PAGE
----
President Donald Trump suddenly reversed himself on Wednesday, telling reporters that he would end the politically toxic practice of separating adults from children at the U.S.-Mexico border.
“I’ll be signing something in a little while that’s going to do that,” the President told reporters. “I’ll be doing something that’s somewhat preemptive and ultimately will be matched by legislation, I’m sure.”
Congress isn’t so sure.
In fact, many lawmakers — including many in his own Republican Party — were imploring the President to end his Administration’s policy for children and adult migrants arriving at the border. Yet, according to aides in both the House and the Senate, there was zero consensus on what a legislative fix might look like or whether the two chambers could agree on it.
The surprise announcement from the President came amid a flurry of activity in the West Wing. White House advisers and the Secretary of Homeland Security, Kirstjen Nielsen, both asked the President to revisit his decision on migrant policy. She arrived at the White House on Wednesday with a two-fold ask: retreat from his demands that reversing the policy be paired with other demands on immigration, or allow children to remain with their parents in detention facilities. Her critics noted that it’s not clear if law enforcement could handle this load or if such a move would pass muster with the courts.
Meanwhile, at the other end of Pennsylvania Avenue, House Speaker Paul Ryan had just announced a Thursday vote on a pair of immigration bills. At least one of those bills is expected to fail, and the other one is 50-50 at best.
Ryan allies could only marvel that, yet again, the President had demanded action, the Speaker moved to give him his ask, and then the President cut him off at the knees. “Do you now get why Paul is leaving at the end of this term?” one longtime Ryan ally said after Trump kneecapped his fellow Republican.
Even so, the House versions still have zero chance of even making their way to the Senate floor.
The President had insisted he had no interest in ending this policy without Congress giving into his larger demands. On Tuesday night, he went to the Capitol and urged House lawmakers to vote for either broad immigration bill — some lawmakers were not sure which one he actually favored — to end a practice he acknowledged is politically unpopular. (Polls show voters disapprove by a 2-to-1 margin.)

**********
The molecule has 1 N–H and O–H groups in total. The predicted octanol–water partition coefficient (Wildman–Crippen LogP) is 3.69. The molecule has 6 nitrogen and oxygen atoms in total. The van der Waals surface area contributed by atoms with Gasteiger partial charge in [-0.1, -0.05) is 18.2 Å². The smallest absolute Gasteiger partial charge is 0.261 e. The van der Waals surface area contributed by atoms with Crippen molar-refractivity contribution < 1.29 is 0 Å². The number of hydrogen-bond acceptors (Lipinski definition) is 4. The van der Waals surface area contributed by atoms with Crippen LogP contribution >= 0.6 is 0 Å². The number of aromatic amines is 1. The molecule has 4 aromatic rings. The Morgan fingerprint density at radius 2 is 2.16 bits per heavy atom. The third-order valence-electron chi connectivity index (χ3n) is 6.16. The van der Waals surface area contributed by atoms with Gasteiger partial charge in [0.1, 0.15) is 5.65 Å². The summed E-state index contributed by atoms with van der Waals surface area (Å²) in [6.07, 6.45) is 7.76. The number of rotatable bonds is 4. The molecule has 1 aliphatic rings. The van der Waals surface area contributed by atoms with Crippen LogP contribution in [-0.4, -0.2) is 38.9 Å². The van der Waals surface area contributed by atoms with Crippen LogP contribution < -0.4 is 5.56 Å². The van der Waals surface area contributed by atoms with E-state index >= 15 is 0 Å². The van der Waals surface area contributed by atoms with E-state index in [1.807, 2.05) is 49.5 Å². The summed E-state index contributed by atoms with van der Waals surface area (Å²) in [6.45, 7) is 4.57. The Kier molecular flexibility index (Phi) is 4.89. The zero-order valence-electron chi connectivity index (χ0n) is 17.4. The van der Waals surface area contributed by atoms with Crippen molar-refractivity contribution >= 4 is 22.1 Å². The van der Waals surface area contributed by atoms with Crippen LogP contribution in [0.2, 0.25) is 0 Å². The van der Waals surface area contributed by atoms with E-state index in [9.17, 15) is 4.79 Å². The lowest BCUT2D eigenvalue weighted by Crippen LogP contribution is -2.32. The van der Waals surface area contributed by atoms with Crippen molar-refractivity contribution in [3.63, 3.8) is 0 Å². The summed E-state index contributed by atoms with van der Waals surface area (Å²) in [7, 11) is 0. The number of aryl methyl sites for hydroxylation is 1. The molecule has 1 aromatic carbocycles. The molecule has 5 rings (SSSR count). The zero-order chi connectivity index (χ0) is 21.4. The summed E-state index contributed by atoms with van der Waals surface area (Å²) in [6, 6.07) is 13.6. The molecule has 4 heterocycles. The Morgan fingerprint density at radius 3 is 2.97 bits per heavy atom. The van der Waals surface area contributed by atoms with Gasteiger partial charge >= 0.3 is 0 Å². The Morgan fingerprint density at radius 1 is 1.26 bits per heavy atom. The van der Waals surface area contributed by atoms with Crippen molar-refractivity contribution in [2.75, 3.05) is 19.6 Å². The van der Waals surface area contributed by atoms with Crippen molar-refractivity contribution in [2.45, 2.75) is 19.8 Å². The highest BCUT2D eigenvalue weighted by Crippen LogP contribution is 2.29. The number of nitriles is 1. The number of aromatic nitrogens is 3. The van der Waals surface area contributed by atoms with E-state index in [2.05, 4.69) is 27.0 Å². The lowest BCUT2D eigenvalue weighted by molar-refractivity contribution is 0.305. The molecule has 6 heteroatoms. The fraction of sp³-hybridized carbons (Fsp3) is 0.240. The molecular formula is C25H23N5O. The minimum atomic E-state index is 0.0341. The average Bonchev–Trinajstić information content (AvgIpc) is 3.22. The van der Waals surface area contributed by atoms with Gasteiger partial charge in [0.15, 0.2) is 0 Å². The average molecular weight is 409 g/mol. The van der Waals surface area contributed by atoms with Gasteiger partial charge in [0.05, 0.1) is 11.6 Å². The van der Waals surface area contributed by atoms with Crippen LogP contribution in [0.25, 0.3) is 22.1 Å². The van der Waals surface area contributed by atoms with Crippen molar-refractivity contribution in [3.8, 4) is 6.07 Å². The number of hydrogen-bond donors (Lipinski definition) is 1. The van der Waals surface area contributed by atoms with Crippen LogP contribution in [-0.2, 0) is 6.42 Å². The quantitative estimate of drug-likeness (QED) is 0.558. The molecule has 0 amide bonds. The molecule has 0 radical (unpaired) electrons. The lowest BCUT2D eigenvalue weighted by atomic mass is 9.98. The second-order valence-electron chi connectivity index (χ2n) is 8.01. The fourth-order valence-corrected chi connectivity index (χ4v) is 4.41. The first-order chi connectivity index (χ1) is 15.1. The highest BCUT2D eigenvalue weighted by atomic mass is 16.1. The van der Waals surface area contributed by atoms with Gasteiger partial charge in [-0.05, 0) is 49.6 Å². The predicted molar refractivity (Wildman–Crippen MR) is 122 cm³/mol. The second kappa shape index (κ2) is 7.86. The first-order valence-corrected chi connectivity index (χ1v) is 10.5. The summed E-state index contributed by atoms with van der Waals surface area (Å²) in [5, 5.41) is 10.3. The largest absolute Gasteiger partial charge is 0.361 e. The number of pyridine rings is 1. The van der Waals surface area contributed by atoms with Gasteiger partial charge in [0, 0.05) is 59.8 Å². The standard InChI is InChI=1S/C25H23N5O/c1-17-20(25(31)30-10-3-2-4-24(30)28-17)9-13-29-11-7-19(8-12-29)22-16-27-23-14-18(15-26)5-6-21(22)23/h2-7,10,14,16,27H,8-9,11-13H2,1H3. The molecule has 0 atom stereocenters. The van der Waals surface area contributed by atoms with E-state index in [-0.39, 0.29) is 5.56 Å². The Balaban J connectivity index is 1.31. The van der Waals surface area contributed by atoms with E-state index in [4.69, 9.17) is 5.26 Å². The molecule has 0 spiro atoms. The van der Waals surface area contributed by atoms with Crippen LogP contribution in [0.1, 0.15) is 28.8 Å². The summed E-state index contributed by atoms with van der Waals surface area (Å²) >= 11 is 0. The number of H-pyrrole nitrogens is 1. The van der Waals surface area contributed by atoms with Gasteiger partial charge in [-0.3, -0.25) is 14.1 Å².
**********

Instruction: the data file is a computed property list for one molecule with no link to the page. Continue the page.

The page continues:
But those House bills are the exact opposite of what the Senate wants. In fact, the Senate seems willing only to consider a very limited remedy that deals just with the family question. The broader questions about border walls and lower immigration numbers can wait, Senate aides say. Facing Trump’s demands, however, Sens. John Cornyn and Ted Cruz are working on a wider bill that would give Trump a sense of victory and a down payment on future legislation.
Now, though, it seems as if Trump and his team are backing away from the earlier demands, sending everything into a tailspin. Returning to the policy in place under Barack Obama is a non-starter, officials said, and a modified approach may be the best option.
Yet even with Trump’s latest moves, the debate over these children is unlikely to end here. For instance, courts have ruled against putting kids in detention centers with their parents, and such a move will almost immediately face a challenge in court.
That, according to one Senate aide, might be the President’s best off-ramp. It suggests the President tried to end this policy, judges are standing in his way and, as is the case with the travel ban, leaving the blame with the judicial branch.
None of this is surprising to Republicans, given there has been no telling what the President actually will do during this administration or if he cares if what is on the table directly contradicts his assertions for the last week. In fact, just Monday, Nielsen told reporters at the White House that the only way out of this dilemma is for Congress to pass a law. Now, she appears to have guided the President to what he rejected with fury on Monday.
Republicans, who face strong electoral headwinds this fall, may have found an opening, although Senate Republican aides cautioned that it may be temporary. After all, the President is heading to a campaign rally on Wednesday night, and Trump tends to take his policy cues from his most ardent supporters who crowd into his events — and not from the seasoned political advisers who are urging the President to end this chaos.